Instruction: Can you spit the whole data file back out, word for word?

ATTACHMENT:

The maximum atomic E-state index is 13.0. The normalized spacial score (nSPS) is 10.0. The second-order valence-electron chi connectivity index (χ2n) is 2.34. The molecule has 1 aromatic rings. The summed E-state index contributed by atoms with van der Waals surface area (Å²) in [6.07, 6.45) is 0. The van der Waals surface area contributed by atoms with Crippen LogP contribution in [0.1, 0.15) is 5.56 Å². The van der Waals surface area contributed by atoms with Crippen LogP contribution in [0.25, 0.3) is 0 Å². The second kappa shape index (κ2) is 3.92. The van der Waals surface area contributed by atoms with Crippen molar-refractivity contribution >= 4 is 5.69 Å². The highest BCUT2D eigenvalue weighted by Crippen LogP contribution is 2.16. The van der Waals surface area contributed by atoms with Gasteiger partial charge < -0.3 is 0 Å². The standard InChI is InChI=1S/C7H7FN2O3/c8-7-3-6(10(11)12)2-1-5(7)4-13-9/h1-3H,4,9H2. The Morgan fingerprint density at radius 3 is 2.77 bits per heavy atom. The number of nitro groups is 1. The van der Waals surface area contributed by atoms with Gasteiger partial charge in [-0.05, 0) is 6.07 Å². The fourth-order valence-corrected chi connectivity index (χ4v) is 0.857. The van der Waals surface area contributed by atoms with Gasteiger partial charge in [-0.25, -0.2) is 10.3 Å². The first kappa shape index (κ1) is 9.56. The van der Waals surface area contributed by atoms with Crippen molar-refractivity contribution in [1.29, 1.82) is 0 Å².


The maximum atomic E-state index is 13.0. The normalized spacial score (nSPS) is 10.0. The second-order valence-electron chi connectivity index (χ2n) is 2.34. The molecule has 1 aromatic rings. The summed E-state index contributed by atoms with van der Waals surface area (Å²) in [6.07, 6.45) is 0. The van der Waals surface area contributed by atoms with Crippen LogP contribution in [0.1, 0.15) is 5.56 Å². The van der Waals surface area contributed by atoms with Crippen LogP contribution in [0.25, 0.3) is 0 Å². The second kappa shape index (κ2) is 3.92. The van der Waals surface area contributed by atoms with Crippen molar-refractivity contribution >= 4 is 5.69 Å². The highest BCUT2D eigenvalue weighted by Crippen LogP contribution is 2.16. The van der Waals surface area contributed by atoms with Gasteiger partial charge < -0.3 is 0 Å². The standard InChI is InChI=1S/C7H7FN2O3/c8-7-3-6(10(11)12)2-1-5(7)4-13-9/h1-3H,4,9H2. The Morgan fingerprint density at radius 3 is 2.77 bits per heavy atom. The number of nitro groups is 1. The van der Waals surface area contributed by atoms with Gasteiger partial charge in [-0.05, 0) is 6.07 Å². The fourth-order valence-corrected chi connectivity index (χ4v) is 0.857. The van der Waals surface area contributed by atoms with Gasteiger partial charge in [-0.25, -0.2) is 10.3 Å². The first kappa shape index (κ1) is 9.56. The van der Waals surface area contributed by atoms with Crippen molar-refractivity contribution in [1.29, 1.82) is 0 Å².